In response to having their heartfelt stories, stories it took guts and challenging fear to write, particularly when not anonymous, deleted by Fetlife who is trying to “take care of everyone”:
“It’s like a physical punch to the gut that my post got deleted.”
“I’m glad I saved my OP, because I will be posting it elsewhere, and the carebears can just fuck right off.”
“I am more than a little pissed at their stance on this, and even their wording is obnoxiously fake with understanding. I am asking anyone who supports the website to not renew their support until the caretakes start actually taking care of the users and not just the website.”
“I’m just going to point out, for the record, that many consensual things that we do are illegal, and talking about them are “accusations of criminal conduct.” So if I say that @dude once hit me with a stick at @otherdude’s house at a party, which was perfectly consensual, and the type of information that’s all over FetLife, that isn’t deleted. But if I said that someone did it non consensually (which is not true, it’s just for the sake of the example) that’s deleteable? The difference doesn’t seem to be in the criminal conduct on the players’ parts, but the likelihood of FL getting sued.”
“I had people thank me for talking about my experiences – some of them had experienced the same (directly or not) but didn’t feel open to talking about it. And not all my names were “this person raped me”; my posts, and many others I saw, detailed what actually happened and why we felt it was terrible and boundary-breaking.
Wow. Thanks Fetlife. That whole thing about NCSF et al, just words huh?”
“Also, I’d just like to point out that while I can’t say “@so-and-so raped me”, @so-and-so is very much allowed to brag about raping me and discuss in detail how hot it was. And before you brush that off with, “But no one would want to admit to a crime!” let me ask you if you’ve been in any of the more marginal and disturbing rape and incest ‘fantasy’ groups on FL recently. Plenty of freaks out there will risk talking about the shit they’ve done just because it gets them off (and possibly also because they’re beyond the statute of limitations.)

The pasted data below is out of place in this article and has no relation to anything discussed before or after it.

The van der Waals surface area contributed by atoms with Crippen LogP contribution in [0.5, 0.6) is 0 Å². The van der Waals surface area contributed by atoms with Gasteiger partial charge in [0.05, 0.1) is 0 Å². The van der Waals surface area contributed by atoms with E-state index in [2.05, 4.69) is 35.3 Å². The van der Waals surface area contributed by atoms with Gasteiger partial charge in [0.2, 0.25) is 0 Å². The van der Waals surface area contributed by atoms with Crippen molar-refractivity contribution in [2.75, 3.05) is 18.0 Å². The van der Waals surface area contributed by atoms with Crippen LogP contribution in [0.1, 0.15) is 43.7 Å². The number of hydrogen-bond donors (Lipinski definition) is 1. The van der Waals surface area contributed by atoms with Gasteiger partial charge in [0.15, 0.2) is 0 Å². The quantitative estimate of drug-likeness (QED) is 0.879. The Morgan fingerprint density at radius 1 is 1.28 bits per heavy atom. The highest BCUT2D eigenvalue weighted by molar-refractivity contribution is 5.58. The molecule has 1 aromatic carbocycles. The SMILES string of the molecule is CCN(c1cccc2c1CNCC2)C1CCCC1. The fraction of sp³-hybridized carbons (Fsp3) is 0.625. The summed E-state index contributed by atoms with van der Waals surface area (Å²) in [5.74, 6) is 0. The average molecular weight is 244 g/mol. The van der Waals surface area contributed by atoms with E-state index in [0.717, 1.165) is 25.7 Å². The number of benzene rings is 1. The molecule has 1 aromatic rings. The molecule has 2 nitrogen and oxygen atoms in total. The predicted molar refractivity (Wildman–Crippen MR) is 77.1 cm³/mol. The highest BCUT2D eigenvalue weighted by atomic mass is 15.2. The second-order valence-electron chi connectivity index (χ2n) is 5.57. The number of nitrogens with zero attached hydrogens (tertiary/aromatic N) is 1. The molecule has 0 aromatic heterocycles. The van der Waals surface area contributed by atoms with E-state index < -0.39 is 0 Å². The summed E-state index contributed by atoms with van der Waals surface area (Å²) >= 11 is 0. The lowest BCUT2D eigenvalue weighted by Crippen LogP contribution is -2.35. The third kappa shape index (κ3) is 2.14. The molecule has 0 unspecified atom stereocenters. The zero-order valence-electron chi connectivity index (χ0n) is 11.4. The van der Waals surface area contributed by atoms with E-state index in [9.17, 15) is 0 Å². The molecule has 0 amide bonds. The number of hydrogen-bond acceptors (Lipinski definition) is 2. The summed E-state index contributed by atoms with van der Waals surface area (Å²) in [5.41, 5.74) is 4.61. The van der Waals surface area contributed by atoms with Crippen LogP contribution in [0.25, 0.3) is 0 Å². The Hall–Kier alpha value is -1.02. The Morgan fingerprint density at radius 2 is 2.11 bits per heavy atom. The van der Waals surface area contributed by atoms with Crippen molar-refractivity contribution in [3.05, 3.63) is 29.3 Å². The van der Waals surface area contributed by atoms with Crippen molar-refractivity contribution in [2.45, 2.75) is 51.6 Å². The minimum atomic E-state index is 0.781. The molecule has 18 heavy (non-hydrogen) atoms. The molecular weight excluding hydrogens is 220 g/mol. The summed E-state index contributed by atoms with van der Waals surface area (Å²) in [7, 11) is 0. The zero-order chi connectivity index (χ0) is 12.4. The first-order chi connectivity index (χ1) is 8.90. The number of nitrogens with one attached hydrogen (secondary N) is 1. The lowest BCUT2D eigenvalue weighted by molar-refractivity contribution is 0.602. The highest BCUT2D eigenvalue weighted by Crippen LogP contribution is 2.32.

So, hey carebears, if you’re going to ban talking about actual sexual abuse on here, how about you ban the abusers from talking about it too?”
Again, please consider voting on the ”Let Us Name Our Abusers” thread so we can tell Fetlife that this is a shitty way for them to show they’re committed to consent. Also, feel free to email Fetlife’s caretakers via caretakers at fetlife.com, tweet @Fetlife, email the National Coalition for Sexual Freedom’s Consent Culture director Judy Guerin by emailing judy at ncsfreedom.org , tweet your concerns to @NCSF or via their Fetlife group. Let Fetlife know their TOS actively promotes a less safe community, and tell NCSF that having such an ally on Consent Counts doesn’t look so hot.
When I read the below, I actually cried. I felt like finally, the work we’ve been fighting to do is being validated as important- including by Fetlife themselves.
NCSF’s Consent Counts project was originally mostly about explaining to various professionals (cops, therapists, nurses etc) that BDSM is different from abuse because of consent. I am so fucking glad to see that they’re also addressing that it can be under a BDSM guise and still not be consensual. This is a MAJOR success for Consent Culture and Safe/Ward, even if NCSF doesn’t acknowledge us as a resource in the back of their pamphlet, despite the nonstop push we’ve made over the past 6 months (correction: please see comments below for clarification). It means that these resources for improved consent and better resources for abuse victims will spread further and have more weight. It means that there is room to talk critically about sex, rather than being forced into the over simplifications of “sex negative” or “sex positive”.